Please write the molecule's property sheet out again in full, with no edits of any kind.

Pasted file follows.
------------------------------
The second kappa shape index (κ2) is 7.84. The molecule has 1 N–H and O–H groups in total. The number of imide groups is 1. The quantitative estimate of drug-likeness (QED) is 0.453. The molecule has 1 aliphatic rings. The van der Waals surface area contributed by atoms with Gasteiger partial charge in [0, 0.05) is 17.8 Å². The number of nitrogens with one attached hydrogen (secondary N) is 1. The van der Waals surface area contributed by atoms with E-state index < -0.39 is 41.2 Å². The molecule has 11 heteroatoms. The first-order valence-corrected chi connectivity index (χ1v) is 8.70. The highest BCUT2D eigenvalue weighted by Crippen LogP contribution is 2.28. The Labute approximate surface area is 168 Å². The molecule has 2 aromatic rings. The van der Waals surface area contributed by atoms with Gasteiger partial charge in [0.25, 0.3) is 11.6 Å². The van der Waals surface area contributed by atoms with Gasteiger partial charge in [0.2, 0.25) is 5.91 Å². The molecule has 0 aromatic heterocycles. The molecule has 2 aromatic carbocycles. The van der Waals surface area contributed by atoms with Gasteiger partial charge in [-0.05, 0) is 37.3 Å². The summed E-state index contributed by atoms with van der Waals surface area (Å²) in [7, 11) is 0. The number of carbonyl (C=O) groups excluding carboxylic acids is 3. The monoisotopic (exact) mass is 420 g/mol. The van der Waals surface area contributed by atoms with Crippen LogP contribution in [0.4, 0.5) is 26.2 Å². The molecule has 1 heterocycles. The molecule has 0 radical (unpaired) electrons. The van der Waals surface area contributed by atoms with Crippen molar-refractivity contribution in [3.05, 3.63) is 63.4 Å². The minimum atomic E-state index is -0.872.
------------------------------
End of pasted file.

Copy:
The second kappa shape index (κ2) is 7.84. The molecule has 1 N–H and O–H groups in total. The number of imide groups is 1. The quantitative estimate of drug-likeness (QED) is 0.453. The molecule has 1 aliphatic rings. The van der Waals surface area contributed by atoms with Gasteiger partial charge in [0, 0.05) is 17.8 Å². The number of nitrogens with one attached hydrogen (secondary N) is 1. The van der Waals surface area contributed by atoms with E-state index < -0.39 is 41.2 Å². The molecule has 11 heteroatoms. The first-order valence-corrected chi connectivity index (χ1v) is 8.70. The highest BCUT2D eigenvalue weighted by Crippen LogP contribution is 2.28. The Labute approximate surface area is 168 Å². The molecule has 2 aromatic rings. The van der Waals surface area contributed by atoms with Gasteiger partial charge in [0.25, 0.3) is 11.6 Å². The van der Waals surface area contributed by atoms with Gasteiger partial charge in [0.2, 0.25) is 5.91 Å². The molecule has 0 aromatic heterocycles. The molecule has 2 aromatic carbocycles. The van der Waals surface area contributed by atoms with Gasteiger partial charge in [-0.05, 0) is 37.3 Å². The summed E-state index contributed by atoms with van der Waals surface area (Å²) in [7, 11) is 0. The number of carbonyl (C=O) groups excluding carboxylic acids is 3. The monoisotopic (exact) mass is 420 g/mol. The van der Waals surface area contributed by atoms with Crippen LogP contribution in [0.4, 0.5) is 26.2 Å². The molecule has 1 heterocycles. The molecule has 0 radical (unpaired) electrons. The van der Waals surface area contributed by atoms with Crippen molar-refractivity contribution in [3.05, 3.63) is 63.4 Å². The minimum atomic E-state index is -0.872.